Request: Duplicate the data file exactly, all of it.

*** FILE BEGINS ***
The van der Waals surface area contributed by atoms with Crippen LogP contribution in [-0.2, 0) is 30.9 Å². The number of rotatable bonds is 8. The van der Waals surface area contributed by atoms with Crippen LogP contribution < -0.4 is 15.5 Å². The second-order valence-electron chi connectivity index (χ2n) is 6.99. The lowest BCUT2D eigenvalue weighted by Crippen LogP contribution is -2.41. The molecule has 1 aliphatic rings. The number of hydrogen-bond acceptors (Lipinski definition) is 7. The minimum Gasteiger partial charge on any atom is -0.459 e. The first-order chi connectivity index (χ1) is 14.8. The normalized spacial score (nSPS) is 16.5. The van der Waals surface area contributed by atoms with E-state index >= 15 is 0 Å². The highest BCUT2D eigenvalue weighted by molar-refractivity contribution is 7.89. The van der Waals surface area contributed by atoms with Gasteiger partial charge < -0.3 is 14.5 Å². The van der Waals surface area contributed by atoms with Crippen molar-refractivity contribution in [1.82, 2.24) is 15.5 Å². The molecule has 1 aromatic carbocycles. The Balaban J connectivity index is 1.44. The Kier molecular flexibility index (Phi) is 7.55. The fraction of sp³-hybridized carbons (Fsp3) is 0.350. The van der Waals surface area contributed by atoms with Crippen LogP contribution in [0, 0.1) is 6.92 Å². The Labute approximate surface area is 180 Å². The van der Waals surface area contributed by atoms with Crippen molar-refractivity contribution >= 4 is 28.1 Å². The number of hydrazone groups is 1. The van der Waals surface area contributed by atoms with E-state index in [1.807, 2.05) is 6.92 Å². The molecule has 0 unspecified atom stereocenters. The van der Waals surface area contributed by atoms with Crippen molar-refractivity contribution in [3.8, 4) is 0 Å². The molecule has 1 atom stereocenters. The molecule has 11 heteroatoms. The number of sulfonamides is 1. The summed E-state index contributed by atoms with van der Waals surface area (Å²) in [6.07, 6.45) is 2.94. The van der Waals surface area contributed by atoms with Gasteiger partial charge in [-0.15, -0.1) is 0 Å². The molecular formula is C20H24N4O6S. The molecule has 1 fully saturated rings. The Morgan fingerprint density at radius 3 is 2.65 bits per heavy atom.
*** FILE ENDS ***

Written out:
The van der Waals surface area contributed by atoms with Crippen LogP contribution in [-0.2, 0) is 30.9 Å². The number of rotatable bonds is 8. The van der Waals surface area contributed by atoms with Crippen LogP contribution < -0.4 is 15.5 Å². The second-order valence-electron chi connectivity index (χ2n) is 6.99. The lowest BCUT2D eigenvalue weighted by Crippen LogP contribution is -2.41. The molecule has 1 aliphatic rings. The number of hydrogen-bond acceptors (Lipinski definition) is 7. The minimum Gasteiger partial charge on any atom is -0.459 e. The first-order chi connectivity index (χ1) is 14.8. The normalized spacial score (nSPS) is 16.5. The van der Waals surface area contributed by atoms with E-state index >= 15 is 0 Å². The highest BCUT2D eigenvalue weighted by molar-refractivity contribution is 7.89. The van der Waals surface area contributed by atoms with Gasteiger partial charge < -0.3 is 14.5 Å². The van der Waals surface area contributed by atoms with Crippen molar-refractivity contribution in [1.82, 2.24) is 15.5 Å². The molecule has 1 aromatic carbocycles. The Balaban J connectivity index is 1.44. The Kier molecular flexibility index (Phi) is 7.55. The fraction of sp³-hybridized carbons (Fsp3) is 0.350. The van der Waals surface area contributed by atoms with Crippen LogP contribution in [0, 0.1) is 6.92 Å². The Labute approximate surface area is 180 Å². The van der Waals surface area contributed by atoms with Crippen molar-refractivity contribution >= 4 is 28.1 Å². The number of hydrazone groups is 1. The van der Waals surface area contributed by atoms with E-state index in [1.807, 2.05) is 6.92 Å². The molecule has 0 unspecified atom stereocenters. The van der Waals surface area contributed by atoms with Crippen molar-refractivity contribution in [3.8, 4) is 0 Å². The molecule has 1 atom stereocenters. The molecule has 11 heteroatoms. The number of sulfonamides is 1. The summed E-state index contributed by atoms with van der Waals surface area (Å²) in [6.07, 6.45) is 2.94. The van der Waals surface area contributed by atoms with Gasteiger partial charge in [-0.15, -0.1) is 0 Å². The molecular formula is C20H24N4O6S. The molecule has 1 fully saturated rings. The Morgan fingerprint density at radius 3 is 2.65 bits per heavy atom.